For example, du Pont develops a strange fear of anything colored black, and demands that anything black be removed from his estate.  No black clothes.  No black cars.  No black paint on buildings.  He even fires all the black wrestlers.  Du Pont argues it is nothing personal or racist, he just can’t stomach the color black anymore.  As a high ranking wrestling official (I forget the name of the organization) explains, that moment should have been the point where his group should have cut ties with du Pont but alas, there just wasn’t another way for wrestlers to train and afford a decent living.

Local law enforcement is aware that du Pont is a loon too but du Pont has helped them with his money over the years.

Du Pont becomes paranoid and hires serious, big time security agents.  He’s convinced there are secret tunnels on his estate and spies hiding in his walls and though they agents realize these beliefs are crazy, they investigate his strange claims anyway…and the viewer is left to debate whether or not they should have just told him he’s an idiot or if they were just doing a job they were hired to do.

It all comes to a head when du Pont becomes increasingly jealous of Dave Schultz, the wrestler that everyone on the team rallies around and views as their leader.  Du Pont wants to be loved just as much, but no matter how much dough he doles out, he just can’t get as much love…and eventually breaks down and sadly, shoots Schultz, killing him.

The Foxcatcher movie with Steve Carrell was great, but I think the documentary did a better job of showing how people around Du Pont realized he was nuts and should have removed themselves from him….but its one of those things where you support your crazy uncle figure until his craziness consumes him.

And ultimately, it is a sad story.  Schultz could have gone one last victory before retirement and being with his family.  Du Pont could have maybe seen a shrink and gotten some help and gone down as a respected sports philanthropist but…sadly, mental illness took its toll.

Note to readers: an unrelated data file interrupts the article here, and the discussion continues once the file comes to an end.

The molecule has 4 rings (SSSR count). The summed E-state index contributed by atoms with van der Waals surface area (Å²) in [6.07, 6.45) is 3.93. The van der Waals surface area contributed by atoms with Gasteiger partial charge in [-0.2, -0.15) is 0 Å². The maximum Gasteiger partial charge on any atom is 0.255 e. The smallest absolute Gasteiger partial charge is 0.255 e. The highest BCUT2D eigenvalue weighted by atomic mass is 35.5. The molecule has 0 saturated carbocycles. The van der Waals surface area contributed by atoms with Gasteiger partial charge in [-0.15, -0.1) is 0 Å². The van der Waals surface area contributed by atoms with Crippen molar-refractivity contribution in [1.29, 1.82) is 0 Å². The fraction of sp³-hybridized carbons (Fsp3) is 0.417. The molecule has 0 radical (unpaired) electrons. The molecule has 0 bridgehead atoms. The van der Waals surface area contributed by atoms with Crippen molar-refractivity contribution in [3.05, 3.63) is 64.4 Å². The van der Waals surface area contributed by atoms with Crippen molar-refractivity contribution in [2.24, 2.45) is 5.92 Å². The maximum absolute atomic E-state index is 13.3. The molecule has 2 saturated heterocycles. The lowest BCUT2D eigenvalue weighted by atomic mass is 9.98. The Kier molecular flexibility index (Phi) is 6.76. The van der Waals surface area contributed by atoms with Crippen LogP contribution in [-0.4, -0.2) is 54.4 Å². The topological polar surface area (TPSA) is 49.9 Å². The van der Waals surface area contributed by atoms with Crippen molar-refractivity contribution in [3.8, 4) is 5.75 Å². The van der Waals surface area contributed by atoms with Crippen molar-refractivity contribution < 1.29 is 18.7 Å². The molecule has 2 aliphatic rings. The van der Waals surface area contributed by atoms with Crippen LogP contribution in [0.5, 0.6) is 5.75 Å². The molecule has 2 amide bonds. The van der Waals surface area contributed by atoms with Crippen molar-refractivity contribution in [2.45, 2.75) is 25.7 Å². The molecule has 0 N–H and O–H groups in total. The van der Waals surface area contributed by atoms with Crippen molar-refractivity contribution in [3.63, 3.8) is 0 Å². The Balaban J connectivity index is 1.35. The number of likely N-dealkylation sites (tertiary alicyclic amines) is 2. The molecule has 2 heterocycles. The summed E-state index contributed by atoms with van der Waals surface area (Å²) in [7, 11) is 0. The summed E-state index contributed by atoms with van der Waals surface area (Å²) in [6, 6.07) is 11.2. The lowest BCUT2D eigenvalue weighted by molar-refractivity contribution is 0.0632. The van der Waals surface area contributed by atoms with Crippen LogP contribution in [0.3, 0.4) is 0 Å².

STATUS: Shelfworthy.

 

Tagged , , , , ,

Game of Thrones Recap – Season 8, Episode 1

Well, 3.5 readers, the final episodes are here.

I’ve been blogging about this show since this fine blog began.  Come to think of it, HBO probably owes all their success to me, since I sent my 3.5 readers their way.

So now, the end begins and we begin to watch the end.

Spoiler alert.

Jon Snow and Khaleesi are in Winterfell and the Northerners don’t like all the new people.  Jon learns that his bae is also his aunt so now he is an auntie fucker.

The dragons aren’t eating enough, the White Walkers are at the door, Cersei’s still a bitch.  I don’t know.  That’s about it.

My, how fast the past decade has flown.  This show has always been a welcome favorite, something riveting enough that I was always able to turn it on Sunday nights and for a brief hour, get lost in another world.

Six episodes doesn’t seem long enough to tie up the loose ends, but here’s hoping they will be.

Tagged , , ,

A Look at the First Episode of The Umbrella Academy

Hey 3.5 readers.

BQB here.

I just watched the first episode of Umbrella Academy.  If you’ve watched more, I’d thank you to not give away any spoilers.  I will eventually return to this fine blog to discuss the first season.

My initial impression is its great.  Before I saw it, I scoffed for a number of reasons.